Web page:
Do you or a family member suffer from recurrent nosebleeds? One out of seven people can develop a nosebleed at some point in their life. Nosebleeds, or epistaxis, can be either anterior or posterior. The majority of nosebleeds are anterior, meaning that a blood vessel is typically bleeding at the very front of the nose. These types of nosebleeds are very common and easy to treat. Posterior nosebleeds are much less common and are caused by a bleeding site in the back of the nose. These types of nosebleeds typically require a trip to the emergency room to control.
What Are The Causes Of Nosebleeds?
Many people take NSAIDS such as Aspirin or Ibuprofen or are on blood thinners like Coumadin or Plavix. While these medications are necessary to treat certain medical conditions, they can also put you at risk for a nosebleed. They prevent your blood from clotting normally, which can then cause a tiny blood vessel in the nose to not stop bleeding.
And then there is the unforgivable winter climate we experience in Philadelphia. The dry heat in your home combined with the (frigid) cold air outside can increase your risk even more. When the lining of the nose becomes dry, the small blood vessels can crack and bleed. Any type of trauma to the nose can also cause a nosebleed. Elevated blood pressure can contribute to nosebleeds, as well.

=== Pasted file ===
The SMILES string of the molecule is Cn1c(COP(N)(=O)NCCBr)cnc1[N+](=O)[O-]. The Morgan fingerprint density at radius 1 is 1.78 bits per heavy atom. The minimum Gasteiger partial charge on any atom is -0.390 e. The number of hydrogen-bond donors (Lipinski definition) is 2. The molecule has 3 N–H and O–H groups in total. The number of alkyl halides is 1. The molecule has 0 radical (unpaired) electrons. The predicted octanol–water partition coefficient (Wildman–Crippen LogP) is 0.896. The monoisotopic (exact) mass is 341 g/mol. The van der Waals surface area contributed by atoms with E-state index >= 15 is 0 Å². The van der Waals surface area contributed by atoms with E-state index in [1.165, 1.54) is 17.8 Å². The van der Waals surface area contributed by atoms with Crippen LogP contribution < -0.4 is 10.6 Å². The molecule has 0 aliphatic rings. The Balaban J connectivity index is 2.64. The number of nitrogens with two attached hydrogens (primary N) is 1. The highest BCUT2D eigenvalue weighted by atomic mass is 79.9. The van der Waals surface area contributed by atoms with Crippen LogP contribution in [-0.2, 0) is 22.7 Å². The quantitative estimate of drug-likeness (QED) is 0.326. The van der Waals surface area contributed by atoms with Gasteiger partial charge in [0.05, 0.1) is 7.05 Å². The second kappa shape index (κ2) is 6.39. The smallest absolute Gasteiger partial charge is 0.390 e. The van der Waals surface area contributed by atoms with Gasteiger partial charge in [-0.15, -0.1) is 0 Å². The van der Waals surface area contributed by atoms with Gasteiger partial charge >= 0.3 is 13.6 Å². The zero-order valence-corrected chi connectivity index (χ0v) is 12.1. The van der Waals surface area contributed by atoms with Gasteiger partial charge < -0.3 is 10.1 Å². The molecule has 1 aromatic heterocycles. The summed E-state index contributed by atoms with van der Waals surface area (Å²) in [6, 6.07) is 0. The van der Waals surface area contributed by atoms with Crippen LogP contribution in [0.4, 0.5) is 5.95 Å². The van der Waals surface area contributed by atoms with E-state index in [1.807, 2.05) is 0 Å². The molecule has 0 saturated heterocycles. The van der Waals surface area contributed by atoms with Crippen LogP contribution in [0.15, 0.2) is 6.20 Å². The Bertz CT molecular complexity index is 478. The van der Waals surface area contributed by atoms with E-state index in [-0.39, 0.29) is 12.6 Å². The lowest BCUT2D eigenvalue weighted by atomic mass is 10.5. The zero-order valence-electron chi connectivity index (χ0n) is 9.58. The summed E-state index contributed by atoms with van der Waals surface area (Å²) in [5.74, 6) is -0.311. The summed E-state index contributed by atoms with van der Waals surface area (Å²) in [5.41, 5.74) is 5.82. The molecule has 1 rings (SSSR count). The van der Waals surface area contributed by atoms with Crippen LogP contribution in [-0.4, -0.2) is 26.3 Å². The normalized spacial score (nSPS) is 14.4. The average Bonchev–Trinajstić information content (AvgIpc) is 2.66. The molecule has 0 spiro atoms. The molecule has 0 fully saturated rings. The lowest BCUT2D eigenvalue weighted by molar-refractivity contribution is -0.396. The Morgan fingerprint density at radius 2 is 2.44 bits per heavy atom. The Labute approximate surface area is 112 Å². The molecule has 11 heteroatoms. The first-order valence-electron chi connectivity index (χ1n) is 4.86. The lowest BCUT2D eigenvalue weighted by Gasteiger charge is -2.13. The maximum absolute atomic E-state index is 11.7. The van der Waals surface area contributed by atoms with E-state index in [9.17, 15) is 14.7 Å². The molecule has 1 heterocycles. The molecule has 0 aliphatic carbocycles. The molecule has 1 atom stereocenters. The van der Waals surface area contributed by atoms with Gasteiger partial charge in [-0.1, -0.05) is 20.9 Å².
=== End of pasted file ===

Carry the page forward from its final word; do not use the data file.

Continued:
How To Treat Nosebleeds?
Using over-the-counter saline nasal spray or gel 3-4 times a day can help provide moisture to your nose, reducing your risk of nosebleeds. A humidifier in your bedroom can also help with providing moisture to the air you breathe. If the bleeding site can be identified, a simple nasal cautery can be performed in the office to treat your nosebleed. You should, however, go to the hospital for nosebleeds if you are having persistent bleeding that cannot be stopped by pinching the nose for 15 minutes, repeated bleeds over a short period of time, or a feeling light-headedness or dizziness.
At Berger Henry ENT Specialty Group, our board-certified Otolaryngologists will examine your nose, identify the source of the nosebleed and stop the bleeding once and for all.